Membership in a fraternity or sorority offers college students unparalleled academic, community and leadership development experiences. While it is fashionable for the media to highlight negative stereotypes and focus on an occasional misdeed, the reality is membership remains a positive influence for individuals, colleges and communities. On an inter/national level, three associations oversee 101 fraternities and sororities with 750,000 undergraduate members at 12,000 chapters.
At WCU, 15 sororities and 11 fraternities offer a values-based experience to individuals that share a commitment to providing you an opportunity for:
Joining a fraternity or sorority helps you adjust to living away from home. The bond you will have with your fellow brothers and sisters will last a lifetime and it will provide an easy way to network.
Each fraternity and sorority provides some form of scholastic assistance, such as, study areas, tutoring, awards, study sessions and incentives such as scholarships, to challenge members to reach their full academic potential. Fraternity and sorority members usually maintain a higher grade point average than their non-Greek counterparts.
Members learn to work within these their chapter and positions within each chapter are elected to manage the day-to-day operations of the organization. Fraternities and sororities provide a solid foundation in leadership training that prepares members for the demands and responsibilities needed for the future.
No other segment of the student population has dedicated more time and resources, or has raised more money for charity than the members of our fraternity and sorority community. From volunteering in elementary schools, to giving blood, to raising money for important causes, WCU fraternities and sororities prepares members for a lifetime of community involvement.
For many students, the social component of membership helps to make college a more fulfilling experience. Fraternities and sororities provide a calendar of social activities including formals, homecoming, step shows, mixers, sing competitions, and other special events. Sororities and fraternities can offer more of a family atmosphere and go beyond ordinary friendships - often lasting a lifetime.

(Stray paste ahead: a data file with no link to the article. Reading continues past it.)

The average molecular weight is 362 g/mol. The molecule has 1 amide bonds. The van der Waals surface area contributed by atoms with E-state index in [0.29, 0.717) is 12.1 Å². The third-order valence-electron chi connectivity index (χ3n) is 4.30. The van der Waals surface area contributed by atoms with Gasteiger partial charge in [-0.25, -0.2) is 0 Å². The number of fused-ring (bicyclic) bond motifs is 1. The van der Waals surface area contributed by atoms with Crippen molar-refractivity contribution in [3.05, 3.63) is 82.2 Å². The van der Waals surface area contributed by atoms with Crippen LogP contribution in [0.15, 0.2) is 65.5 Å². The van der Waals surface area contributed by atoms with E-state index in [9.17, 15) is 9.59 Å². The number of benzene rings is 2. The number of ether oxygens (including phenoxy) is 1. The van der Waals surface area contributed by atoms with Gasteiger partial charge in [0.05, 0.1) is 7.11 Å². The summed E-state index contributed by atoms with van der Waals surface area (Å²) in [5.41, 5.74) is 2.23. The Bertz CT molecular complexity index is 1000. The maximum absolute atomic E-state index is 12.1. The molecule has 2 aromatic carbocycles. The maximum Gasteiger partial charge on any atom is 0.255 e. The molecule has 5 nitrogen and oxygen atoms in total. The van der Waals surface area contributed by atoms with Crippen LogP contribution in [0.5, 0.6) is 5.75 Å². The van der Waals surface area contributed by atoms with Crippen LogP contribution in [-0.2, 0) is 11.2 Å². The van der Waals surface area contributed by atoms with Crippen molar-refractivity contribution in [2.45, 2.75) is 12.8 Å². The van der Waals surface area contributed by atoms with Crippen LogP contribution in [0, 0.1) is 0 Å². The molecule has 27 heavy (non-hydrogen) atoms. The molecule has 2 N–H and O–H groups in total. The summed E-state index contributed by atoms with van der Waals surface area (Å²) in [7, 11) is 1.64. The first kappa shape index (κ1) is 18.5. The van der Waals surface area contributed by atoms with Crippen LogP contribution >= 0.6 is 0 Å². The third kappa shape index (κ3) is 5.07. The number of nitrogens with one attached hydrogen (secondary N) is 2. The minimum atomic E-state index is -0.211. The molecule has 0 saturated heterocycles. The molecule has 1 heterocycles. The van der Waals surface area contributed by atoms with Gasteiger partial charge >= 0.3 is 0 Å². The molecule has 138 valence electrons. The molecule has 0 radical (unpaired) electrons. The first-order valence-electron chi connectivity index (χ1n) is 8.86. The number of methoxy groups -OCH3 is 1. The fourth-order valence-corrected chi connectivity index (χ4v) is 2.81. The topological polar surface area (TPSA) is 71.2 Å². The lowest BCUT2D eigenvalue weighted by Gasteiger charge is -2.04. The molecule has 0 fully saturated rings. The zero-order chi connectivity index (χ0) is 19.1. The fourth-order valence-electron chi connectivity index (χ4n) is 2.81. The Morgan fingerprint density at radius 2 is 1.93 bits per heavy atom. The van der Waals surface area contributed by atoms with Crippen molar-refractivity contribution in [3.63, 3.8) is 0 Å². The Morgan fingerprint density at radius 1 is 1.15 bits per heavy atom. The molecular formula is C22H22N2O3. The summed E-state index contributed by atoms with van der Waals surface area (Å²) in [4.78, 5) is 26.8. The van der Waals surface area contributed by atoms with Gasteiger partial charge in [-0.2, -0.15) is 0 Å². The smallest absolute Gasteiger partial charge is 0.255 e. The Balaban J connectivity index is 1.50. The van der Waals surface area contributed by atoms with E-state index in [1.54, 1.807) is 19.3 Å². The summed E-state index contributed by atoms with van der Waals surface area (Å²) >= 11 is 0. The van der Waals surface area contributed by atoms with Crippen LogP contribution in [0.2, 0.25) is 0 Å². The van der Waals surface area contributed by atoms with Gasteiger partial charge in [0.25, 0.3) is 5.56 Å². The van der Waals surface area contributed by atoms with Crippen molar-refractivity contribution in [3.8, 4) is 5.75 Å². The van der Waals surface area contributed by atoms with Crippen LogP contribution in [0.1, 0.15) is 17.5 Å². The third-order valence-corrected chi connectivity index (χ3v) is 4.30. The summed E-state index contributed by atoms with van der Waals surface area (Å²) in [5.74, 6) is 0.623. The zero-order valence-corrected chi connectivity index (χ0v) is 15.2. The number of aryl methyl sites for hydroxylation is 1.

The process of joining a fraternity or sorority is one of mutual selection. Fraternities and sororities use different means to acquaint themselves with interested students and to allow prospective members to learn about the organization. The process to join depends on the type of fraternity or sorority, which are categorized below by the governing council that oversees each different type.
While individual chapters may have additional requirements you must meet in order to receive an invitation to join, below are the basic requirements for all organizations:
While each organization has different requirements and process, most BLGC groups encourage men and women to observe current members and educate themselves on the history and philosophies of each group. There will be many activities throughout the year sponsored by the organizations. Once a man or woman identifies the group he or she would like to belong to, he or she should attend a social or interest meeting sponsored by the organization. Note that most BLGC organizations require a standing college GPA and some require sophomore standing in order to apply for the intake process.
For more information, visit the BLGC website.
At the beginning of each semester, there are a number of informational and social events that take place where all chapters participate in to provide interested men the opportunity to meet active members from several fraternities. Chapters will also host several individual events during this time for potential members to attend and learn more about a particular fraternity in a more personalized setting. No registration fee is required and it is up to the student to decide which events to attend.
IFC Recruitment Contact: Richard Shaefer
For more information, visit the IFC website
The fall recruitment process for the sororities is formal and structured. Registration is required, prior to the week of formal recruitment. To avoid conflicts with classes, recruitment events are held in the evenings and on weekend days. Participants visit each chapter on the first day of recruitment, known as open house. Recruitment is a mutual selection process. It is strongly recommended that you attend every event during the Formal Recruitment Process. The final invitational event, Preference Night, you may attend up to two chapters events which are more formal in nature.
After the Preference Parties, potential new members rank their choices and the sororities submit a preference list. To promote equity in the recruitment process, each sorority is permitted to extend invitations to join to a maximum number of women, so a "bid matching" process determines which sorority each participant will join.
PHC Recruitment Contact: Halle Fuerman
For more information, visit the PHC website
Questions regarding membership in a fraternity or sorority can be directed to Cara Jenkins (firstname.lastname@example.org)